I had lost about a half hour by the time I made it back to the paved road, and continued back south the way I had come in. I thought about getting out my laptop and connecting to the Internet with my GIS and GPS out here to find the right road. I decided to descend the pass back down Wind River Road. I came to a road that angled in the same way as my crude sketch map had indicated, and took it to the west. Just as I was beginning to think that I would run out of time and log this as an attempt, rather than a success, my hopes lifted. This surely had to be the correct road. I made slow progress to the west due to the potholes until I was due north of the confluence by about 1 km. I doubled back, a difficult task on the narrow one-lane road, and came to the fork northeast of the confluence that I had marked on my map. I knew from the previous visitors that a trail/road led just about to the goal, and took this road south. I passed a gate, which was fortunately open, but the road became narrower. I arrived at the next fork with about 1 km to go, and filmed a movie while creeping along through the brush. The branches parted as I drove slowly along what was surely the worst road I have ever driven in a rental car. I wondered if a passenger car had ever been here. The road was fairly smooth but it was barely more than a trail. I could have parked and walked but I was running very short on time.
The road rose, hugged the base of a cliff, and I came to a fork. Here it became truly impassable in a car and perhaps in a Jeep as well. I parked at the three-way junction and found that I had lost GPS signal. I took the middle trail to hike, to the west. I proceeded down a slope, found signal, and realized I was on the wrong road: I was due south of the confluence. I could either hike back to the vehicle and take another fork, or proceed cross-country due north to the spot. I chose the latter and immediately became soaked hiking cross-country, through waterlogged bushes and grasses, until I came to a stand of tall trees. Not Colorado tall trees like the ones back home, but enormous, silent, Washington trees. It was a special moment. I hiked through the stand until I reached the other side with a good view of the valleys to the west. Here, some downed trees made for extremely difficult progress, and I fell a few times, once onto my back. Careful! It would not do to get hurt out here with nobody around for miles. I hiked to the east, and found the end of what was surely the correct trail that I should have taken. Unfortunately, I also found a campsite with a few discarded beer cans. It pains me to see litter in a place like this. I took photos as I was not sure if I would be able to regain GPS signal in the trees beyond.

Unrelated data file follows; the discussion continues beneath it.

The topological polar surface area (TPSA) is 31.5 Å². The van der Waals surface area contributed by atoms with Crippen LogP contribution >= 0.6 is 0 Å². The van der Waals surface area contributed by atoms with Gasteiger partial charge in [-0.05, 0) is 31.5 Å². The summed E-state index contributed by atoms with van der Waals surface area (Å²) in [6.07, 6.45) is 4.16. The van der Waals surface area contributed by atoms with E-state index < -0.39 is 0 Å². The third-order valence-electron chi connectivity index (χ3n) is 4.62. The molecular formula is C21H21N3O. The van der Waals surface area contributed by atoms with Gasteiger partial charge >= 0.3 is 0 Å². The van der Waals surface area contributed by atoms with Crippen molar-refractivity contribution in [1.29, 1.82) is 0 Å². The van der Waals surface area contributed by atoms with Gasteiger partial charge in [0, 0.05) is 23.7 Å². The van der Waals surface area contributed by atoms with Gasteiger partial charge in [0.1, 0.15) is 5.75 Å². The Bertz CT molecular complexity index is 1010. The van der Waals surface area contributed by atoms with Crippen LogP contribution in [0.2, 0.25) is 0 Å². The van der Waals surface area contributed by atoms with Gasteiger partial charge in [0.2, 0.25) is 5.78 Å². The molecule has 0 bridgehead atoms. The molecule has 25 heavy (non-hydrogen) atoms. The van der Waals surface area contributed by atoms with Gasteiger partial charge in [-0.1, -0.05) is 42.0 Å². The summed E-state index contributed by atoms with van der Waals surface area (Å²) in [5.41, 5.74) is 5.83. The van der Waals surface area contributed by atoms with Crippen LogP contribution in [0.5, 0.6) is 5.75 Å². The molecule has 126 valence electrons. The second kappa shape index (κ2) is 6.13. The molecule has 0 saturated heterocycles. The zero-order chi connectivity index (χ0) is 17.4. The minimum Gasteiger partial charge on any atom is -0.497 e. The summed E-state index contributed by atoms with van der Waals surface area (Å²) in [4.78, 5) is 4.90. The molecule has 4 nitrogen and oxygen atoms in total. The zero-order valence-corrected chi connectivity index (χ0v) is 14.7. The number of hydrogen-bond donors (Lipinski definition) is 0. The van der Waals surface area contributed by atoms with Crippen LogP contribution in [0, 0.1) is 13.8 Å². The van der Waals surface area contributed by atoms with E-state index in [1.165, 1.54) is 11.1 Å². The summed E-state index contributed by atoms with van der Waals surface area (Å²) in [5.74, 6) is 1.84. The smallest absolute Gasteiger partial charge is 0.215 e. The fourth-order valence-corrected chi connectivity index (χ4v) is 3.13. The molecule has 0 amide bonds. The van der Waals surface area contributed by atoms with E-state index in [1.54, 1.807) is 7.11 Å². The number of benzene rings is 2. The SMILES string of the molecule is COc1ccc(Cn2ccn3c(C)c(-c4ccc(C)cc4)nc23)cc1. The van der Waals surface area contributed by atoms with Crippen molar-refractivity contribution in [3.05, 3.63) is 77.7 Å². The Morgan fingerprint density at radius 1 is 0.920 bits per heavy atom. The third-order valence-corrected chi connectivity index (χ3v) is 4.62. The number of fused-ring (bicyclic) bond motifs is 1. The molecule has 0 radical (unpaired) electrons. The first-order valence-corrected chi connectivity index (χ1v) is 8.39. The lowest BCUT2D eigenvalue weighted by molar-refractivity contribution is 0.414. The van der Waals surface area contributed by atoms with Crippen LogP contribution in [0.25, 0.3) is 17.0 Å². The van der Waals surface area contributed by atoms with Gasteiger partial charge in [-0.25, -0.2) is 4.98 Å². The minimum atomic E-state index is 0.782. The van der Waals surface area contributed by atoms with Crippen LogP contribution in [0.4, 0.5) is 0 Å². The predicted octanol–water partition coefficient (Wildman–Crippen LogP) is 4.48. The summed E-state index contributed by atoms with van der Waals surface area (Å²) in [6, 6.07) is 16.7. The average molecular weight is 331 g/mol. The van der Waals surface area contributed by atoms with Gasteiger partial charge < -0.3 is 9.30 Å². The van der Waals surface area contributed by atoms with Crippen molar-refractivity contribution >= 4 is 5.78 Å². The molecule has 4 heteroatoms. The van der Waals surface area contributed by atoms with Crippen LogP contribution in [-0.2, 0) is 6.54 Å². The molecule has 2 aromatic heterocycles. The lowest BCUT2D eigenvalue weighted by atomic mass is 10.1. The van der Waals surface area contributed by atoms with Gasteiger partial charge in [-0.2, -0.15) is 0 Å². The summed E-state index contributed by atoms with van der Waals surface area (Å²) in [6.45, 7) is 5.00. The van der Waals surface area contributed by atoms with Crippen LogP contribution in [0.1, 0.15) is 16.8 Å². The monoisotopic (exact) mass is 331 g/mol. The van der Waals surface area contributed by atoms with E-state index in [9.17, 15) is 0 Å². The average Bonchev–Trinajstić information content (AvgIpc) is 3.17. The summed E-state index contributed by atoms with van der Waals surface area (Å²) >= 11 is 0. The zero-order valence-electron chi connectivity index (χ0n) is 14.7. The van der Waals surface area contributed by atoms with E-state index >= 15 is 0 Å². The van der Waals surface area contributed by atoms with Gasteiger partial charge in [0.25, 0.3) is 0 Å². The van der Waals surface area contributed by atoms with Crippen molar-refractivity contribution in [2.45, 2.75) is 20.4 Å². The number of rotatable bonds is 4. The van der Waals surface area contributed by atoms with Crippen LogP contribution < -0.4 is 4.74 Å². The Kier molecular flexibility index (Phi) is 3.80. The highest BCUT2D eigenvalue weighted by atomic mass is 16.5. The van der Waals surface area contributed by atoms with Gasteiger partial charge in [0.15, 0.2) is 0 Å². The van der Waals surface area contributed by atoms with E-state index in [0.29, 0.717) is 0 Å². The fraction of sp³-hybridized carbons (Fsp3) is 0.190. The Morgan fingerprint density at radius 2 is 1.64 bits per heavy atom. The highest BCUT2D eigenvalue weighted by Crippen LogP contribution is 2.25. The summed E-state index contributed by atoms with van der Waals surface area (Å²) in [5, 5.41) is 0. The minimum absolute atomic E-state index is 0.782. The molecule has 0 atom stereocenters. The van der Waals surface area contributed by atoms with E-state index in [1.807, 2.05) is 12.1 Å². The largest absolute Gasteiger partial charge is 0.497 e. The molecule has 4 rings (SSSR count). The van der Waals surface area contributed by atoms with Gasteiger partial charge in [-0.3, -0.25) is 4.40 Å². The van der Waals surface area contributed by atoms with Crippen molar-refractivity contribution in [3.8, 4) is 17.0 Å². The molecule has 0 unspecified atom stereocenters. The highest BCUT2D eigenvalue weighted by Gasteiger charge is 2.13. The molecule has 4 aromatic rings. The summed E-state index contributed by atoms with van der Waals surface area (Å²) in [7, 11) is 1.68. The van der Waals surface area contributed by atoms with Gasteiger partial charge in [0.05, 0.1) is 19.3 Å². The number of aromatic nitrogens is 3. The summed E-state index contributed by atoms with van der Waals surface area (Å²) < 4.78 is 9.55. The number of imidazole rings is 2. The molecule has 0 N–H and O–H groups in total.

I then hiked a bit north of the trail and to my surprise, my GPS zeroed out in the latitude coordinate. The confluence is therefore just north of the trail, near a set of downed tree giants. The temperature was a pleasant but damp 55 F (13 C) under foggy skies. I spent 10 minutes at the site taking photographs but mostly enjoying the forest. Time being short, I hiked up this road and arrived at the vehicle in less than 10 minutes. Gingerly turning around, I bade farewell to the site. It had proved much more difficult to find the vicinity of the confluence than I had thought it would be. Still, the confluence was much easier to visit than where it could have been, given the wildness of this terrain, traversed only by loggers, hunters, and hikers. This was my first confluence in Washington, but I have been to 46 North previously in Montana, North Dakota, and in Michigan before. This ties for the farthest north I have been along a line of latitude outside of Europe. I have stood on 122 West three times in California. Still, this had to be one of the most beautiful confluences, up here in the Gifford Pinchot National Forest. Pinchot was the first chief of the US Forest Service and governor of Pennsylvania. I wonder what it sounded like at this spot when Mt St Helens erupted in 1980. I drove out the way I came in, and passed men in two separate trucks; they looked like hunters, judging by their yellow reflective clothing.
When I reached the paved road, I could have turned back toward the Columbia River or travel the road that skirts the reservoirs along the south side of Mt St Helens. Curiosity won out, along with the desire to make my journey a circular one, which is my favorite thing of all. I had to make haste, but I did take some photographs along Swift Reservoir and Yale Lake. I reached Interstate 5 at Merwin and then drove south to the Portland airport with about 60 minutes to go until my flight departed. I sat at the gate in my soaked socks, shoes, and pants, but it was worth it, most definitely. It was indeed a fitting end to the Geological Society of America conference, and I was able to practice what we preached there: Get Thyself Out Into the Field.